America's 10 best cowboy vacations

Have you ever dreamed of actually riding off into the sunset? Whether you're an experienced equestrian or a want to fulfill a John Wayne-inspired Western fantasy--perhaps working for a week as a ranch hand or simply soaking up stunning, horse-country vistas--these 10 American resorts offer trips that cater to your inner cowboy (or cowgirl). From exploring gentle trails in beautiful Big Sky country to roping cattle on a real-deal dude ranch in Arizona, these trips offer travelers a (temporary) home on the range. Get ready to shout, 'giddyup!'

1. Seven Lazy P Guest Ranch

(Courtesy of Seven Lazy P Ranch)

Where: Choteau, Montana

Situated along the eastern side of the Rockies in a spectacular area known as the Rocky Mountain Front, Seven Lazy P Guest Ranch is a stunning 1,200-acre property, family-owned and -operated for more than 50 years. With room for just 20 cowboys-in-training, expect an intimate, convivial atmosphere that's enhanced by the ranch's well-trained and gentle mountain horses, which guide guests on trails --east, west, and crooked.

Insider Tip: Stays include lodging in Western-themed log cabins, three square meals a day, and as much horseback riding as you can handle.

2. Triple Creek Ranch

(Courtesy of Triple Creek Ranch)

Where: Darby, Montana

Here's where rugged meets refined: Triple Creek Ranch is a Relais & Chateaux property, nestled in the Bitterroot Mountain Range of the Northern Rockies. In 23 luxuriously appointed log cabins, guests can soak up the cowboy atmosphere while also indulging in a little R&R. And there's plenty of room to ride: The property boasts 26,000 acres and dozens of activities, including cattle drives, team penning, and Western horsemanship events.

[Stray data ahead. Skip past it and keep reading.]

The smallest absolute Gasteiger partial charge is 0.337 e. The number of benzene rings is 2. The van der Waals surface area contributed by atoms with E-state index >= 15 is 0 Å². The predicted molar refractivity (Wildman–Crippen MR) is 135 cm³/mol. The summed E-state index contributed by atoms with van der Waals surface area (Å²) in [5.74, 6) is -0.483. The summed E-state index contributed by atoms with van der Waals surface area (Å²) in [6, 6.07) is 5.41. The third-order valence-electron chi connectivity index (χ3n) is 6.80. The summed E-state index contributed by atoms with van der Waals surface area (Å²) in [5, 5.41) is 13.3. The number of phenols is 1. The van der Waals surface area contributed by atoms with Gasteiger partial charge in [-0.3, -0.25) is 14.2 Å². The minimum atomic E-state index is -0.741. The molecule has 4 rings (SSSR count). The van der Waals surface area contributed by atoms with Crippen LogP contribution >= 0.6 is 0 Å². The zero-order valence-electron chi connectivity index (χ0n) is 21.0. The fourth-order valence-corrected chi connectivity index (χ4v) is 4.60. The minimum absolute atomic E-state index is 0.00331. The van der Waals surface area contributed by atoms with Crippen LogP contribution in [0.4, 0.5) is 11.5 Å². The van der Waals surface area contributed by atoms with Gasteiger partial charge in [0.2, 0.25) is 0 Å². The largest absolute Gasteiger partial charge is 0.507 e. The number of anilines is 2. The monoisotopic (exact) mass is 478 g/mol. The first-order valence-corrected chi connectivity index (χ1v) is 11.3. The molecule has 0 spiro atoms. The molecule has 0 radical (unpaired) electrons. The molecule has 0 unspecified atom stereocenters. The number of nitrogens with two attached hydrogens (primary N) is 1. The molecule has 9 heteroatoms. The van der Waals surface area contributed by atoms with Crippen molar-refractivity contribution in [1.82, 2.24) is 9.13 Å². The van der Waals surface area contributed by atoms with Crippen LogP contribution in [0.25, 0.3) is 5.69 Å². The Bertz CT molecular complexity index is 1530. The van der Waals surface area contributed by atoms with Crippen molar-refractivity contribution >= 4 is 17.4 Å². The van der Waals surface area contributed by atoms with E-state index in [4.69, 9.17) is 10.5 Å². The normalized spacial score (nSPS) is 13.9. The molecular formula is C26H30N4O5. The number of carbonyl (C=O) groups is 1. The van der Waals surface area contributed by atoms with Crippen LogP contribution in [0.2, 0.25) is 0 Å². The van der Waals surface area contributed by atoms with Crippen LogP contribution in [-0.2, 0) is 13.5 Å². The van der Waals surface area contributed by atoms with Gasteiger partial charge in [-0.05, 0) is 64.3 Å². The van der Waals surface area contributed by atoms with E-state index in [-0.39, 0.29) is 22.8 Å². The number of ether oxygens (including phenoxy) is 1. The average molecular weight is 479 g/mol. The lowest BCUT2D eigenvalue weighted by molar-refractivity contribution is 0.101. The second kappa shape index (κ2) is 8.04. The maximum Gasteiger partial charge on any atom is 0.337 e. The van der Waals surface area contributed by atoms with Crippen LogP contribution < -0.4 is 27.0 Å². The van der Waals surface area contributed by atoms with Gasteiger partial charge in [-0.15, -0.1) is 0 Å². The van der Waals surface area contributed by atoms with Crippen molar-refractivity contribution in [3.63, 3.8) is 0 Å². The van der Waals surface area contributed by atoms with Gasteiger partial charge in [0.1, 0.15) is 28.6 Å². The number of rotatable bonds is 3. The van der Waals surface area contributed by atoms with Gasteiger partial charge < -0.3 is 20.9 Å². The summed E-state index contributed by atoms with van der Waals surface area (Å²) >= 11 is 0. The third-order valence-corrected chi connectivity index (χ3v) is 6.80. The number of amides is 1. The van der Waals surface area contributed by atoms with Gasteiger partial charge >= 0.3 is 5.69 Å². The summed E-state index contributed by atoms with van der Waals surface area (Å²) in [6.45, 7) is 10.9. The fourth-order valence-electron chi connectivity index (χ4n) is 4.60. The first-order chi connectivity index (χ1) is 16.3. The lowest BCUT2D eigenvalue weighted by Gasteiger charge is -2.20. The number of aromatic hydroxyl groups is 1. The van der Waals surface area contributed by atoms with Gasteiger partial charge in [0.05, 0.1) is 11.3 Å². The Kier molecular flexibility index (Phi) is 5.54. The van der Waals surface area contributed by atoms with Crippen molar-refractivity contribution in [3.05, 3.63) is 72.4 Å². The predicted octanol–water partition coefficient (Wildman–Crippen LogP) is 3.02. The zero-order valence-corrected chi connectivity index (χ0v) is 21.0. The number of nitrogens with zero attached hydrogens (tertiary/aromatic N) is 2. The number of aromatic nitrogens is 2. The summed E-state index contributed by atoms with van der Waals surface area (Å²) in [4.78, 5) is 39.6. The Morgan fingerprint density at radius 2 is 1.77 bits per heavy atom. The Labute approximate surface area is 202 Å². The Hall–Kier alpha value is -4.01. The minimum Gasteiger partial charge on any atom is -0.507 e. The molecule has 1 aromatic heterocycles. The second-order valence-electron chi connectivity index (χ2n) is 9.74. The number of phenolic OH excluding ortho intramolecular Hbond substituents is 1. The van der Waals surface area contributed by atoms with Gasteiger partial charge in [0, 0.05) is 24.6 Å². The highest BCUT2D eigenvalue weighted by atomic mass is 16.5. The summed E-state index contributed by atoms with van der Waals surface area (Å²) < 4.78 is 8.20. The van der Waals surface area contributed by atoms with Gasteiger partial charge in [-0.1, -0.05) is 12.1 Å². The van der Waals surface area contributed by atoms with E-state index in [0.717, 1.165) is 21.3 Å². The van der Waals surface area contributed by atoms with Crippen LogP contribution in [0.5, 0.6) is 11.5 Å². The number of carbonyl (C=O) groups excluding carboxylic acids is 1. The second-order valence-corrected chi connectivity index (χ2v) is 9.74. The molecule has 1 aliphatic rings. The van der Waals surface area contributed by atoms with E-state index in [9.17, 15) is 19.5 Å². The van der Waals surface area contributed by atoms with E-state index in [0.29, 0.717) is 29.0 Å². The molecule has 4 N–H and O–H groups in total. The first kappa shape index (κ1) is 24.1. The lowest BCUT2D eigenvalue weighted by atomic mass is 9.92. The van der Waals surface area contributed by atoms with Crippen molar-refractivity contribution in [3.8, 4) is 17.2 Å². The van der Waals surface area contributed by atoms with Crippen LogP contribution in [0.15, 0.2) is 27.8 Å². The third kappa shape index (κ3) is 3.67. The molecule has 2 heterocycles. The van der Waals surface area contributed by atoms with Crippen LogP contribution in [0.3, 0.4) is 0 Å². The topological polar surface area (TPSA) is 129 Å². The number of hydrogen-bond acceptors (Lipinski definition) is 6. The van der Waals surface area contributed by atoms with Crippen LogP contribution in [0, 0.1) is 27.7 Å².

Insider Tip: Since you'll likely work up an appetite while roping steer, sustenance can be found in your cabin (there are stocked mini-bars and treats like fresh-baked cookies and fruit).

3. Zapata Ranch

Zapata Ranch

Zapata Ranch (Karen Myers)

Where: Mosca, Colorado

Owned by The Nature Conservancy, the 15-room Zapata Ranch is also a 103,000-acre working bison, cattle, and guest ranch located on the eastern wall of the San Luis Valley of Southern Colorado, bordering the Great Sand Dunes National Park and Preserve. In addition to custom-made equestrian experiences (think trail-free riding alongside the roaming bison herd) and the opportunity to take part in day-to-day ranch work, guests can enjoy hikes along the sand dunes, or can simply watch birds with the property's naturalist.

Insider Tip: Foodies will love the gourmet cuisine on site, including property-raised bison and beef, and special excursions, like a ride into the Sangre De Cristo Mountains on horseback followed by camping under the stars.

4. The Ranch at Rock Creek

(Courtesy of The Ranch at Rock Creek)

Where: Phillipsburg, Montana

Make sure to pack your boots and spurs, because guests can learn how to rope, gather cattle, and barrel race, or just drink in the stellar views of 6,600 acres of rugged Montana wilderness at The Ranch at Rock Creek, located on the outskirts of Philipsburg. Visitors can choose a sumptuous log cabin or rough it in one of eight luxury canvas tents under the big Montana sky, equipped with gas fireplaces and full private baths.

Insider Tip: In addition to trail riding on horseback, fly-fishing, and hiking, guests can have a true, old-timey Western experience a ride in a horse-drawn stagecoach.

5. Paws Up

(Courtesy of The Resort at Paws Up)

Where: Greenough, Montana

With a property 60 square miles larger than Manhattan, visitors can find solitude and style at The Resort at Paws Up, a working cattle ranch boasting the largest equestrian center in Montana (it's 22,000 square feet), along with 28 glamorous, Western-themed vacation homes and 30 tents designed for serious glamping. In addition to a variety of equestrian experiences, cowboy wannabees can work a cattle drive led by seasoned ranch hands or take a private roping lesson.

Insider Tip: Don't miss the Chuckwagon Dinner, which takes guests in a horse-drawn wagon to the Blackfoot River for a meal cooked over a campfire (a local banjo player or cowboy poet sets the mood).

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